Teen get­ting cold shoul­der but re­luc­tant to break up with boyfriend

Cape Breton Post - - SPORTS -

Dear An­nie: My boyfriend, “Michael,” has been ir­ri­tat­ing me for the past month. He breaks his prom­ises, goes back on his word, bosses me around like crazy and gets an­gry and ag­gres­sive about ev­ery­thing. He no longer seems fazed if we don’t get to hang out or talk on the phone at night. It ap­pears he doesn’t care any­more, but he claims to be madly in love with me and in­sists his feel­ings haven’t changed.

I am a ju­nior in high school, and as young as that may seem, I am in love with Michael. We’ve been to­gether for more than a year and I am con­fi­dent we are a good match. But th­ese small prob­lems al­ways end up be­com­ing large ones. And it’s al­ways my fault. Michael is a year older, so I as­sumed he would be more ma­ture about our re­la­tion­ship. I am tired of fight­ing with him. The ar­gu­ments are long, de­press­ing and get us ab­so­lutely nowhere.

I’m too ter­ri­fied to lose him, so I don’t want to break up. Talk­ing only seems to make things worse. Do I keep pray­ing and hop­ing he grows up, or should I walk away? — Young and In Love

Dear Young: Just be­cause Michael is a year older doesn’t mean he is more ma­ture. He also doesn’t sound ready for a per­ma­nent re­la­tion­ship, and his rot­ten be­hav­iour in­di­cates he wants out. You al­ready know this, but you are re­luc­tant to ac­cept it. You should never be “ter­ri­fied” of break­ing up with some­one, es­pe­cially if he isn’t treat­ing you well. Be­lieve this: You can do bet­ter. And you have plenty of time to work on it. Tell Michael you think it would be best if both of you had a chance to see what else is out there. We know it will be dif­fi­cult at first, but we have great faith in your abil­ity to turn this to your ad­van­tage.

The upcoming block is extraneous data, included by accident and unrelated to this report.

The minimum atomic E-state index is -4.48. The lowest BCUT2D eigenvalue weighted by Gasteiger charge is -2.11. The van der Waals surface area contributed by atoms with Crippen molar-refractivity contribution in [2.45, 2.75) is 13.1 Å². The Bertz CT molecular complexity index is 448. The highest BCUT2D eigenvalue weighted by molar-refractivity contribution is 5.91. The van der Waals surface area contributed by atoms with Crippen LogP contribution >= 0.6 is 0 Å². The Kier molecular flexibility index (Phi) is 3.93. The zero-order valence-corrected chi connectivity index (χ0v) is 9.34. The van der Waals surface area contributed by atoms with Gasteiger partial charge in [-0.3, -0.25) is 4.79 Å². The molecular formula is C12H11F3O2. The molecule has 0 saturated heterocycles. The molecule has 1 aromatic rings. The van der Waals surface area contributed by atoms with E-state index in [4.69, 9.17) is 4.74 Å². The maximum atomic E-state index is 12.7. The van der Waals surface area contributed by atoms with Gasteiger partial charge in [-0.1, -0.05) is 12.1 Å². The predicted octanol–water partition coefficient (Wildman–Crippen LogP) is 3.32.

Dear An­nie: My sis­ter-in-law in­vited her­self to our sec­ond home in Honolulu for the hol­i­days. She brought her hus­band, her daugh­ter and her daugh­ter’s friend. They stayed with us for five days. We had a nice time. I gave them sen­si­ble gifts and a nice wel­com­ing party with our friends and hula dancers.

Be­fore they left, my sis­ter-in­law told me her hus­band had in­structed her to give me a nice gift. She had pur­chased a small neck­lace and ear­ring set. She gave the ear­rings to her daugh­ter and the neck­lace to me, say­ing, “It’s not chic to wear match­ing ear­rings and neck­lace.” I was in­sulted, but in­stead, I put the neck­lace around my neck and thanked her.

I still have un­pleas­ant feel­ings about it and am con­sid­er­ing send­ing the neck­lace back to her with a note say­ing I want my niece to have it so she can have the whole set. What do you think? — Not-So­Much Aloha

Dear Aloha: Please don’t. Your sis­ter-in-law may have been less than gra­cious with her gift, but it will only make things worse if you re­turn it. If you don’t like the neck­lace, do­nate it to char­ity, and don’t waste an­other sec­ond think­ing about it.

Dear An­nie: The let­ter from “Gray and Loving It” re­minded me of my­self. She de­cided not to colour her hair and wants to know what to say to peo­ple who think she is older.

I, too, had de­cided to go nat­u­ral with my hair colour. Then two peo­ple (in two sep­a­rate places) mis­took me for my hus­band’s mother. The next day, I went straight to the hair sa­lon and coloured my hair.